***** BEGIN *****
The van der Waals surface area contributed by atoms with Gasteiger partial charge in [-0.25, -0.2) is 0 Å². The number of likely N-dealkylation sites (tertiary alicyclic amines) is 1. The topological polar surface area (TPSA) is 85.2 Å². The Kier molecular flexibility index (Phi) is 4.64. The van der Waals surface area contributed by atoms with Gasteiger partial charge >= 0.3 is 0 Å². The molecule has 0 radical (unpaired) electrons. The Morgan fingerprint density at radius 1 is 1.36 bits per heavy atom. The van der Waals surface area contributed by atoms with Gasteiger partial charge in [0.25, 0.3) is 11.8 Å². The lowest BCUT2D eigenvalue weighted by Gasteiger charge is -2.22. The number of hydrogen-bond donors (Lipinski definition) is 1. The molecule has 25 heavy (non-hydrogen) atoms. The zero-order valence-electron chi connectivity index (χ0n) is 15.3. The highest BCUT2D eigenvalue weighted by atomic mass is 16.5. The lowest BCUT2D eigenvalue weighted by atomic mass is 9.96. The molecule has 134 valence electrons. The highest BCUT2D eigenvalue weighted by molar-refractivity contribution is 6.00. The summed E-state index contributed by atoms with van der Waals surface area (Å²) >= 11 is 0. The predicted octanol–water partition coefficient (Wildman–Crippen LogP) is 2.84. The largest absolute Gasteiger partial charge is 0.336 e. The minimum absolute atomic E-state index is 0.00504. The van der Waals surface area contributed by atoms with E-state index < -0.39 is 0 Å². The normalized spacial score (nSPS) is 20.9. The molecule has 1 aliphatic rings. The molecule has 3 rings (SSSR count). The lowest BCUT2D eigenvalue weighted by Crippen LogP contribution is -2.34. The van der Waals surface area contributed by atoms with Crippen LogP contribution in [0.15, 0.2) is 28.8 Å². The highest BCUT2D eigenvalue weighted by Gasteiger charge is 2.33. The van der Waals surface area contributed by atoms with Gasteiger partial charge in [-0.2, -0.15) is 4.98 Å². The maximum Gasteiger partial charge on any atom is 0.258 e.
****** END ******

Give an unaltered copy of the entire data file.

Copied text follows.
The van der Waals surface area contributed by atoms with Gasteiger partial charge in [-0.25, -0.2) is 0 Å². The number of likely N-dealkylation sites (tertiary alicyclic amines) is 1. The topological polar surface area (TPSA) is 85.2 Å². The Kier molecular flexibility index (Phi) is 4.64. The van der Waals surface area contributed by atoms with Gasteiger partial charge >= 0.3 is 0 Å². The molecule has 0 radical (unpaired) electrons. The Morgan fingerprint density at radius 1 is 1.36 bits per heavy atom. The van der Waals surface area contributed by atoms with Gasteiger partial charge in [0.25, 0.3) is 11.8 Å². The lowest BCUT2D eigenvalue weighted by Gasteiger charge is -2.22. The number of hydrogen-bond donors (Lipinski definition) is 1. The molecule has 25 heavy (non-hydrogen) atoms. The zero-order valence-electron chi connectivity index (χ0n) is 15.3. The highest BCUT2D eigenvalue weighted by atomic mass is 16.5. The lowest BCUT2D eigenvalue weighted by atomic mass is 9.96. The molecule has 134 valence electrons. The highest BCUT2D eigenvalue weighted by molar-refractivity contribution is 6.00. The summed E-state index contributed by atoms with van der Waals surface area (Å²) >= 11 is 0. The predicted octanol–water partition coefficient (Wildman–Crippen LogP) is 2.84. The largest absolute Gasteiger partial charge is 0.336 e. The minimum absolute atomic E-state index is 0.00504. The van der Waals surface area contributed by atoms with E-state index < -0.39 is 0 Å². The normalized spacial score (nSPS) is 20.9. The molecule has 1 aliphatic rings. The molecule has 3 rings (SSSR count). The lowest BCUT2D eigenvalue weighted by Crippen LogP contribution is -2.34. The van der Waals surface area contributed by atoms with Crippen LogP contribution in [0.15, 0.2) is 28.8 Å². The highest BCUT2D eigenvalue weighted by Gasteiger charge is 2.33. The van der Waals surface area contributed by atoms with Gasteiger partial charge in [-0.2, -0.15) is 4.98 Å². The maximum Gasteiger partial charge on any atom is 0.258 e.